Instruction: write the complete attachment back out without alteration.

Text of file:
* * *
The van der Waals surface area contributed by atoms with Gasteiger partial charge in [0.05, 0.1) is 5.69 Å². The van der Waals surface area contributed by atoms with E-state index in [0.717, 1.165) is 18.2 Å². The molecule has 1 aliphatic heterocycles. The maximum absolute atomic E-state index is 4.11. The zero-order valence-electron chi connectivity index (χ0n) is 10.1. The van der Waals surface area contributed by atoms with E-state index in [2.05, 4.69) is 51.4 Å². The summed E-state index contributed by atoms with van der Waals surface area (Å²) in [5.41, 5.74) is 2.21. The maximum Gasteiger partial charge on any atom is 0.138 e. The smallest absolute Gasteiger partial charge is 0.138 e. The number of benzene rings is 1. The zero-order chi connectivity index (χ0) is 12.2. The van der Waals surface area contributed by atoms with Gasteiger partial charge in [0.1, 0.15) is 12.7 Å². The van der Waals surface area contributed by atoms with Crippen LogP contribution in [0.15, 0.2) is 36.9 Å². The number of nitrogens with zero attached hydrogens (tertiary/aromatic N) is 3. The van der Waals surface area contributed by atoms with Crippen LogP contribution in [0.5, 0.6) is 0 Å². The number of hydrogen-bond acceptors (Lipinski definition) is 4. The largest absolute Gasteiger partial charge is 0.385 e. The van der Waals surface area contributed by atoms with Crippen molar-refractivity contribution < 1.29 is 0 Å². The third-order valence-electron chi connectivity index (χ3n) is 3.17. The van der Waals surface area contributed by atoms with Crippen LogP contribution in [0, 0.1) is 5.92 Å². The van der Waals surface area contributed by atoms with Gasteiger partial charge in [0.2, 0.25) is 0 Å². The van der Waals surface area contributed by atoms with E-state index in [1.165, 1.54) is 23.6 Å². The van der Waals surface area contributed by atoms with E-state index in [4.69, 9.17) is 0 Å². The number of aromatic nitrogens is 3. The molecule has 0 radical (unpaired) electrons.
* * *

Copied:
The van der Waals surface area contributed by atoms with Gasteiger partial charge in [0.05, 0.1) is 5.69 Å². The van der Waals surface area contributed by atoms with E-state index in [0.717, 1.165) is 18.2 Å². The molecule has 1 aliphatic heterocycles. The maximum absolute atomic E-state index is 4.11. The zero-order valence-electron chi connectivity index (χ0n) is 10.1. The van der Waals surface area contributed by atoms with E-state index in [2.05, 4.69) is 51.4 Å². The summed E-state index contributed by atoms with van der Waals surface area (Å²) in [5.41, 5.74) is 2.21. The maximum Gasteiger partial charge on any atom is 0.138 e. The smallest absolute Gasteiger partial charge is 0.138 e. The number of benzene rings is 1. The zero-order chi connectivity index (χ0) is 12.2. The van der Waals surface area contributed by atoms with Gasteiger partial charge in [0.1, 0.15) is 12.7 Å². The van der Waals surface area contributed by atoms with Crippen LogP contribution in [0.15, 0.2) is 36.9 Å². The number of nitrogens with zero attached hydrogens (tertiary/aromatic N) is 3. The van der Waals surface area contributed by atoms with Crippen LogP contribution in [0.5, 0.6) is 0 Å². The number of hydrogen-bond acceptors (Lipinski definition) is 4. The largest absolute Gasteiger partial charge is 0.385 e. The van der Waals surface area contributed by atoms with Crippen molar-refractivity contribution < 1.29 is 0 Å². The third-order valence-electron chi connectivity index (χ3n) is 3.17. The van der Waals surface area contributed by atoms with Crippen LogP contribution in [0, 0.1) is 5.92 Å². The van der Waals surface area contributed by atoms with Gasteiger partial charge in [0.2, 0.25) is 0 Å². The van der Waals surface area contributed by atoms with E-state index in [1.165, 1.54) is 23.6 Å². The van der Waals surface area contributed by atoms with E-state index in [4.69, 9.17) is 0 Å². The number of aromatic nitrogens is 3. The molecule has 0 radical (unpaired) electrons.